|Patagonian opossum range|
The Patagonian opossum occurs further south, in Argentina, than any other living marsupial. Although distributed throughout some parts of southern Argentina, it is one of the least known mammals of South America. They have been spotted near Monte Phytogeographic Province, and in Patagonia Phytogeographic Province, yet there are no records of Patagonian opossums in central Patagonia, which leads mammalogists to believe that they can only live in the Patagonian steppe. There are two areas in the Patagonian steppe where these animals are often found: the province of La Pampa and Choele Choel (northern Rio Negro Province).
It is suggested that the Patagonian opossum may have emerged from the same ancestral group as Marmosa. They resemble each other closely. In the winter both types have similarly thickening at the base of the tails, where fat accumulates. Yet they do not share all aspects of their lifestyle; Patagonian opossums have a specialized way to gather and consume food, which is made possible by the shortening of their skull and jaws. The shortening occurs in the premolar region; this gives the Patagonian opossum increased biting power.
The general appearance of the Patagonian opossum is similar to that of mouse opossums, except they have specialized features due to their predatorial way of life. Unlike mouse opossums, their skull has a reduced muzzle, wider zygomatic arch, as well as a crowded premolar region. Patagonian opossums have rather short fur, that are fine and soft. Their fur are usually gray, with the posterior being dark gray, the sides being a paler shade of gray, their shoulders are dark and their cheeks as well are eye region are white in color. Their ears are short, they are a pink flesh color, with the base of their ears being white. Their tails are much shorter than their head and their body.
The Patagonian opossum has generally 50 teeth. 18 incisors, 4 canines (tooth), 12 premolars, and 16 molars (tooth). Their canine is exceptionally long, and they are almost completely straight and vertical. The first pair of incisors are set aside from the other incisors, yet all of the incisors remain the same size. Incisor number 1,3,4 on the bottom jaw are curved at the base, while incisor number 2 is straight. The premolars increase in size from the first premolar to the third premolar. The first premolar is very reduced in size compare to the other premolar. The premolars also have a distinct set of cusp on them called the posterobasal cusp. Their molars are extremely long, combine all the length of the premolar and it will barely exceed the length of the first two molars. The upper molars are narrow in size, compared to any of the other living opossums.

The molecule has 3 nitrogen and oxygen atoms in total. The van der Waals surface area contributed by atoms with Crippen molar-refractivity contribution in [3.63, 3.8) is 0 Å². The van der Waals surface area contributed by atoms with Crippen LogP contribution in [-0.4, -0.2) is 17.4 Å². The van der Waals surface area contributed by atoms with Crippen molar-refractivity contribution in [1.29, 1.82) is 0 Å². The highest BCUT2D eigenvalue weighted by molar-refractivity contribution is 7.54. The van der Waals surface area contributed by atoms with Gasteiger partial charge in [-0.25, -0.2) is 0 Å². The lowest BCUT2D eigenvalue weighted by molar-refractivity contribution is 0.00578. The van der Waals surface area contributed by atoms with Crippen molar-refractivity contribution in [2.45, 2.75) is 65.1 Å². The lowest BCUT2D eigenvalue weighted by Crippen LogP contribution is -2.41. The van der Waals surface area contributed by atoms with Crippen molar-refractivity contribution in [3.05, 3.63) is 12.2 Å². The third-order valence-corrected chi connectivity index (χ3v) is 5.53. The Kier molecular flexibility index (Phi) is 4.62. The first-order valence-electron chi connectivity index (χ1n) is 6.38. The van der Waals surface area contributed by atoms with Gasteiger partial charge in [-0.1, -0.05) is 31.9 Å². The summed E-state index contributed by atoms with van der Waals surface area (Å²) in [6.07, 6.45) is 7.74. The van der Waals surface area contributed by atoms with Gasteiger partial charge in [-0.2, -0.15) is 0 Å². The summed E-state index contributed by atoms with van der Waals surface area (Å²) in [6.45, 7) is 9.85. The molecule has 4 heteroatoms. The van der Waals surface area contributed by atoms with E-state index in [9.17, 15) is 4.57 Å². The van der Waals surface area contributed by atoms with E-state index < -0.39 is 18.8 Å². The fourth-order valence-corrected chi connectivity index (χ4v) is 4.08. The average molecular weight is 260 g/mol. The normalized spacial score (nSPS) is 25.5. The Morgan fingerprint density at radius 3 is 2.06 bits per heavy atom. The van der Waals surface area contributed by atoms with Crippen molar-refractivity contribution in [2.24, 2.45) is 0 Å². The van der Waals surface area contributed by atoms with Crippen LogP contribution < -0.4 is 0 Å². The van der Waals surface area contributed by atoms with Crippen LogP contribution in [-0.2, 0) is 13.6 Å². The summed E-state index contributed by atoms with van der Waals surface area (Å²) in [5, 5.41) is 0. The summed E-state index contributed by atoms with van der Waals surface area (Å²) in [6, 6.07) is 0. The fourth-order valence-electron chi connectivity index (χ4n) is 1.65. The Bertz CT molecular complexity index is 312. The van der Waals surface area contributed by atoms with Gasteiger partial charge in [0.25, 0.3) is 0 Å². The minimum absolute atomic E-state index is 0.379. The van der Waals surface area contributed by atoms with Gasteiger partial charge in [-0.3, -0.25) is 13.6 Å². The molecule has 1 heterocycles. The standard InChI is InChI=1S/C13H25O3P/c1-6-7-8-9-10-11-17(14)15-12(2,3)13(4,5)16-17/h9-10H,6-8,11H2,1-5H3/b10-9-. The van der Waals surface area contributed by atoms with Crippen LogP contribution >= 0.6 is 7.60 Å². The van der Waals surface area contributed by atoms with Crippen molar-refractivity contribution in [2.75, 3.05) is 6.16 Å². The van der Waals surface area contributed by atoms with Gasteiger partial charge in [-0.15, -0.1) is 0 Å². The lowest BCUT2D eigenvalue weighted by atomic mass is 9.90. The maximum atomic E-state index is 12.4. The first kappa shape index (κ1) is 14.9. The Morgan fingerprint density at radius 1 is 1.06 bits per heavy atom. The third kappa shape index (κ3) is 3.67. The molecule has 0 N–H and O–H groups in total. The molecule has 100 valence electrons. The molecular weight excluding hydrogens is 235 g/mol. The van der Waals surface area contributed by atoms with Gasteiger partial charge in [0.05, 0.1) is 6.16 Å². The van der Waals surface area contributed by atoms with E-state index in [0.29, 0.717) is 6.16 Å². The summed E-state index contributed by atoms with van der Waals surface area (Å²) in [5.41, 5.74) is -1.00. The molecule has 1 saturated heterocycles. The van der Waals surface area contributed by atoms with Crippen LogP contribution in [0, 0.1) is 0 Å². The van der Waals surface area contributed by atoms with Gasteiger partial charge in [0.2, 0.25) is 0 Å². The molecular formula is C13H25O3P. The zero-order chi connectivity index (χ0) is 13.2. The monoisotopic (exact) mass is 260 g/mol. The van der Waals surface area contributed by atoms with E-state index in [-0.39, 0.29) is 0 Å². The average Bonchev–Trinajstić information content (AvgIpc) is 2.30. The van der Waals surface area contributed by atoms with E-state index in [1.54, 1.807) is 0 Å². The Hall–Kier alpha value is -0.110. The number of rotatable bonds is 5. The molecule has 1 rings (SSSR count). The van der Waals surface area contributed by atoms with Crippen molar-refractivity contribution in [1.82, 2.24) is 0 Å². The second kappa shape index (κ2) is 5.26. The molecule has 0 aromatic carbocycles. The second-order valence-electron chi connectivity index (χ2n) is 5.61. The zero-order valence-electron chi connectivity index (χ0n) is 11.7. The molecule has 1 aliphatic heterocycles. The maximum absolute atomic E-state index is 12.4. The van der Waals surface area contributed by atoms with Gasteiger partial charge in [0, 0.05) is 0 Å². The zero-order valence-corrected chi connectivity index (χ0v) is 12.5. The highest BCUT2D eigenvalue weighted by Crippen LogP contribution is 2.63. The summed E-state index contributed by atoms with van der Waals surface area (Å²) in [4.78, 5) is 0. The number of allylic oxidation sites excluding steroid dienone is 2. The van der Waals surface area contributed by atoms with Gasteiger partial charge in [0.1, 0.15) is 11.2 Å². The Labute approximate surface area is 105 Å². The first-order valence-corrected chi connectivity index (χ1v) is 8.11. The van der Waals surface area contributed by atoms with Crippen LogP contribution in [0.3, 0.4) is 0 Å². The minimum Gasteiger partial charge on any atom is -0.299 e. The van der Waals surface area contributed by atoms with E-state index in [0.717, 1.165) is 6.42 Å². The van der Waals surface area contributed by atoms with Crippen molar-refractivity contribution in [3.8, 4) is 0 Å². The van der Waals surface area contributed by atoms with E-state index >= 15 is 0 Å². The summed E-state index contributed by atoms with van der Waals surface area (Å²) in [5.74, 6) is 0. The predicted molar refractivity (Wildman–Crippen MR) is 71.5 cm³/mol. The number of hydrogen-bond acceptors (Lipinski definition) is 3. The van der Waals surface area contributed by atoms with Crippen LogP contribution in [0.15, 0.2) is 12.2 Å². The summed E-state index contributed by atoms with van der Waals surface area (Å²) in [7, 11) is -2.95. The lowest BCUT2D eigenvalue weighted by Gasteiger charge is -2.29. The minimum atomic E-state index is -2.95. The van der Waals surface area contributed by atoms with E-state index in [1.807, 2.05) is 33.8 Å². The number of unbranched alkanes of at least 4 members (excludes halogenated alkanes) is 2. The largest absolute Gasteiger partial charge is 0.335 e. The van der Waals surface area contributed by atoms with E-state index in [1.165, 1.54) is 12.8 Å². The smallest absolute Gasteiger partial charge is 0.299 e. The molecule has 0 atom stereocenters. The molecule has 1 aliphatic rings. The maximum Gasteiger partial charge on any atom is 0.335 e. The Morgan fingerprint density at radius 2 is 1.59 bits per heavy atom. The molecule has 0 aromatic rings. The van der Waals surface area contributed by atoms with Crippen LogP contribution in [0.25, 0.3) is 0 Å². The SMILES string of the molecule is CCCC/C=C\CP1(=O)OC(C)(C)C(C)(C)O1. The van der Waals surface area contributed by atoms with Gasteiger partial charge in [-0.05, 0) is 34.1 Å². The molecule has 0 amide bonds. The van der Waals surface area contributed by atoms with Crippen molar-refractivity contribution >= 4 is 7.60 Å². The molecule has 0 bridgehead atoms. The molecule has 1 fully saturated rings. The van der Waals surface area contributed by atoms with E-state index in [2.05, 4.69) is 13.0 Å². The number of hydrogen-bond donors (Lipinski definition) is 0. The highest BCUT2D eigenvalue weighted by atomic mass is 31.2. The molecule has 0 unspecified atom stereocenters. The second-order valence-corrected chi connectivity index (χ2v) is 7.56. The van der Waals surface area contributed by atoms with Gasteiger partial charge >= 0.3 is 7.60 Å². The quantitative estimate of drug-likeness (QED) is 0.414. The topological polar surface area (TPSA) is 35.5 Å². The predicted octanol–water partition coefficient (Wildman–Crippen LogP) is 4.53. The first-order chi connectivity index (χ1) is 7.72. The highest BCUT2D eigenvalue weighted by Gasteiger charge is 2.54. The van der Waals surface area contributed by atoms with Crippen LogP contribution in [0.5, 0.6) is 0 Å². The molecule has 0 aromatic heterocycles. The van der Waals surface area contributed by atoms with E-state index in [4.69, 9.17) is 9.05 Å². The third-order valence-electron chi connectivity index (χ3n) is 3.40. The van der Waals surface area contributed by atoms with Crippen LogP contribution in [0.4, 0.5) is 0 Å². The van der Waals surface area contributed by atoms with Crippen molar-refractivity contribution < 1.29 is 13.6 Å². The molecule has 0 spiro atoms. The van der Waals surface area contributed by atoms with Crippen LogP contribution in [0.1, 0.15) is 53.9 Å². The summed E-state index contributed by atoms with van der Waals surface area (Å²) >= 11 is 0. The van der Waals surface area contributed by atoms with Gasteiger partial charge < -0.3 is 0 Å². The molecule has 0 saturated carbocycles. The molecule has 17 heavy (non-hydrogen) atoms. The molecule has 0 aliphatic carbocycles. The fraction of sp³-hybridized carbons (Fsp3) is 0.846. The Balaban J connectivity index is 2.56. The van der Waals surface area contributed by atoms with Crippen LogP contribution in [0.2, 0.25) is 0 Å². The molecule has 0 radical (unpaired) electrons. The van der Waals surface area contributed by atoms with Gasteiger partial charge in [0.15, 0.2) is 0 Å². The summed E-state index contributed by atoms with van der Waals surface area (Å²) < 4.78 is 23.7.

Being a member of the Didelphidae (opossums), Patagonian opossums feed mainly on insects and fruits, yet insects and fruits are fairly rare in far-southern habitats. The shortage of fruits and insects in southern regions has led the Patagonian opossum to feed on mainly birds and mice. One specimen of Patagonian opossum was caught using a dead bird as bait; this led some researchers to believe that the Patagonian opossum lives totally on birds.
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